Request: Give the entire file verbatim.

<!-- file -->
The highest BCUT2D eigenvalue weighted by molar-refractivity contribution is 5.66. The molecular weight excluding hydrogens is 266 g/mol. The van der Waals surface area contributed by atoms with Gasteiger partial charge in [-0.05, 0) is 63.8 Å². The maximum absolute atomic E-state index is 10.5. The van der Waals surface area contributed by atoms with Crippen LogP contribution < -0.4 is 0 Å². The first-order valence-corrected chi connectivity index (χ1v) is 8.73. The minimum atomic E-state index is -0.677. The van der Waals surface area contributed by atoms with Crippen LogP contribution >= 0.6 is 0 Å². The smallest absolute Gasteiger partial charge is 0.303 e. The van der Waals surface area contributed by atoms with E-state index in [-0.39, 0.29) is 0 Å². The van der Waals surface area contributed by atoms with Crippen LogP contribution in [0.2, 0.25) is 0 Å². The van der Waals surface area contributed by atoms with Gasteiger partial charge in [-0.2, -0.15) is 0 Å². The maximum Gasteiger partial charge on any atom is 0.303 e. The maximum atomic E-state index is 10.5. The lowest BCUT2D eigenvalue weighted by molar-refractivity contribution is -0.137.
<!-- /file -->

The highest BCUT2D eigenvalue weighted by molar-refractivity contribution is 5.66. The molecular weight excluding hydrogens is 266 g/mol. The van der Waals surface area contributed by atoms with Gasteiger partial charge in [-0.05, 0) is 63.8 Å². The maximum absolute atomic E-state index is 10.5. The van der Waals surface area contributed by atoms with Crippen LogP contribution < -0.4 is 0 Å². The first-order valence-corrected chi connectivity index (χ1v) is 8.73. The minimum atomic E-state index is -0.677. The van der Waals surface area contributed by atoms with Crippen LogP contribution >= 0.6 is 0 Å². The smallest absolute Gasteiger partial charge is 0.303 e. The van der Waals surface area contributed by atoms with E-state index in [-0.39, 0.29) is 0 Å². The van der Waals surface area contributed by atoms with Crippen LogP contribution in [0.2, 0.25) is 0 Å². The van der Waals surface area contributed by atoms with Gasteiger partial charge in [-0.2, -0.15) is 0 Å². The maximum Gasteiger partial charge on any atom is 0.303 e. The maximum atomic E-state index is 10.5. The lowest BCUT2D eigenvalue weighted by molar-refractivity contribution is -0.137.